Amitav Acharya: So, but Quad will be useful in terms of diplomatic, non-traditional security suits. So, this is where I believe that I am the first to advocate that a Quad should have a vaccine program. Two days after Biden got elected, I wrote an op-ed for Pac Net. What I said the Quad should focus on vaccines. And the Quad should also have a diplomatic consultation. It's good to have four countries, four democracies in the region come together, but the downside is that why ASEAN countries don't like Quad so much, because they didn't create it. None of the Quad members are ASEAN members, so ASEAN doesn't like anything that it was not a party to creating.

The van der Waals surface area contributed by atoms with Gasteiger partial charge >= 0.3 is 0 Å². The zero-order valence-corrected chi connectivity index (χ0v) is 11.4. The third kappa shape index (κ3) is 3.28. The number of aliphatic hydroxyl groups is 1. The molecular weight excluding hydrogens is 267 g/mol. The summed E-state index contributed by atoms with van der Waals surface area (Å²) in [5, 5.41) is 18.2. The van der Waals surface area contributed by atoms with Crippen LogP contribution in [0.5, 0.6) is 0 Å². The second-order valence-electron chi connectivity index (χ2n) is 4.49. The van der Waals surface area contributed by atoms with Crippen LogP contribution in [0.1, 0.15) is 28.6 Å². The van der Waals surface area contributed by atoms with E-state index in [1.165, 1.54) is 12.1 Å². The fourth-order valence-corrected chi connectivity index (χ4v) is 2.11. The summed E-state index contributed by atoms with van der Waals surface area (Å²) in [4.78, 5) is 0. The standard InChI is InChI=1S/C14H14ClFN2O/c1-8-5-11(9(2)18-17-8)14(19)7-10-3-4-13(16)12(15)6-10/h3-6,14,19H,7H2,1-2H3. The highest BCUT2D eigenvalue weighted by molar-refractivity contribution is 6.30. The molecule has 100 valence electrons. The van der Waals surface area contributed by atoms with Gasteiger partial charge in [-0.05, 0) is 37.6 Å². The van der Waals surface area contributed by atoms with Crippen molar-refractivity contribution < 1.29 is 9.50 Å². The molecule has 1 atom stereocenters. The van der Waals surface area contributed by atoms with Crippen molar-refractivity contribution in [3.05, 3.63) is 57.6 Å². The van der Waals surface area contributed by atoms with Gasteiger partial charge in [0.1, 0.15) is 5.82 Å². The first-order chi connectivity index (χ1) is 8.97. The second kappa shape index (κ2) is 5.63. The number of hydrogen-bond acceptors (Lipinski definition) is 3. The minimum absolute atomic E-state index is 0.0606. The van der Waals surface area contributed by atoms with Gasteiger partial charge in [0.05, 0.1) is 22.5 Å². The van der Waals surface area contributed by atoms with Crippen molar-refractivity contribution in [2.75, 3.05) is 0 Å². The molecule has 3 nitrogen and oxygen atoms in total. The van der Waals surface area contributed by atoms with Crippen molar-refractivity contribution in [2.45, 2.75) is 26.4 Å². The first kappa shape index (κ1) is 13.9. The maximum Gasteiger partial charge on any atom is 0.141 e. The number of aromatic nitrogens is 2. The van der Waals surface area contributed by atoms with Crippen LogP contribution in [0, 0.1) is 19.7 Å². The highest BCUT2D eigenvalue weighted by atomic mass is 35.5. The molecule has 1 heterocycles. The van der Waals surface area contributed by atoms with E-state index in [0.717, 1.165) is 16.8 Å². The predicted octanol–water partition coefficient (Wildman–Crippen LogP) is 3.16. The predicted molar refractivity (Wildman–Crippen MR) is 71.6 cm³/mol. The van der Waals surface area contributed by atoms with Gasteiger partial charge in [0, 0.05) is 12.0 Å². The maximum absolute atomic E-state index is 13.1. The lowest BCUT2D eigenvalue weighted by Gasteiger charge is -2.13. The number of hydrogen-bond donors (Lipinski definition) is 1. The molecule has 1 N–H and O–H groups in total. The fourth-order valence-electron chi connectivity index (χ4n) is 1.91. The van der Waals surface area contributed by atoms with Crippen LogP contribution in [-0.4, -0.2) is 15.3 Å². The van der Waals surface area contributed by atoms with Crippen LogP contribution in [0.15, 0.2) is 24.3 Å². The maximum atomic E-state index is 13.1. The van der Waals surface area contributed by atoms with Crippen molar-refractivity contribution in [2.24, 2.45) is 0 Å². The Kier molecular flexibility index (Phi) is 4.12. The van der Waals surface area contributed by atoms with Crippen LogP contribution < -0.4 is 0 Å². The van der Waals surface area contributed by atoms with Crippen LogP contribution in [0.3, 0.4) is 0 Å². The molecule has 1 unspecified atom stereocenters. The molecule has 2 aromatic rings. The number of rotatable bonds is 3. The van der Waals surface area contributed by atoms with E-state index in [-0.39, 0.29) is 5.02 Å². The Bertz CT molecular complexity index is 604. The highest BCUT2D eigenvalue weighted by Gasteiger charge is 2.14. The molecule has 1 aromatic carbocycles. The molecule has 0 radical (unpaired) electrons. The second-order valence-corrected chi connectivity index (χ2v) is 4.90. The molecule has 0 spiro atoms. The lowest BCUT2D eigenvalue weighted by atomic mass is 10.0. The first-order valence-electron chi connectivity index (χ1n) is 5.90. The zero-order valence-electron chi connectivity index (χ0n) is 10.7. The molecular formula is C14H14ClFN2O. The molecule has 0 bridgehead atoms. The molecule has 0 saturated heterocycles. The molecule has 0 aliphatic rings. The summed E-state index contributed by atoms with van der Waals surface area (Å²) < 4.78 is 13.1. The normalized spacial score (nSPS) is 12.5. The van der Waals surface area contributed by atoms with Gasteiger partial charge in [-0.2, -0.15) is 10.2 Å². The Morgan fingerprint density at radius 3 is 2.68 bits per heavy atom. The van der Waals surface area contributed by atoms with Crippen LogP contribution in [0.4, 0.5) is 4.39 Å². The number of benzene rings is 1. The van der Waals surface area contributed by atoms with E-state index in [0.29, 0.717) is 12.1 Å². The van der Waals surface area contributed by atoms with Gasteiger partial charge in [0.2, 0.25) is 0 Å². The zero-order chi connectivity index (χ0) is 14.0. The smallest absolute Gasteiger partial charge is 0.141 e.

Amitav Acharya: So, they see it as a direct frontal challenge to their institutional centrality of ASEAN. But, I don't think they will totally think it's a bad idea because Quad actually gives them some kind of reassurance against China, but they don't want to publicly support it. So, maybe Quad plus is a good idea, bringing in some countries like Indonesia if you can. I think it's going to be very difficult, but I think Quad has become a kind of diplomatic and security in the broader sense rather than security in the strategic sense. And, that is what I would think will be good for the region.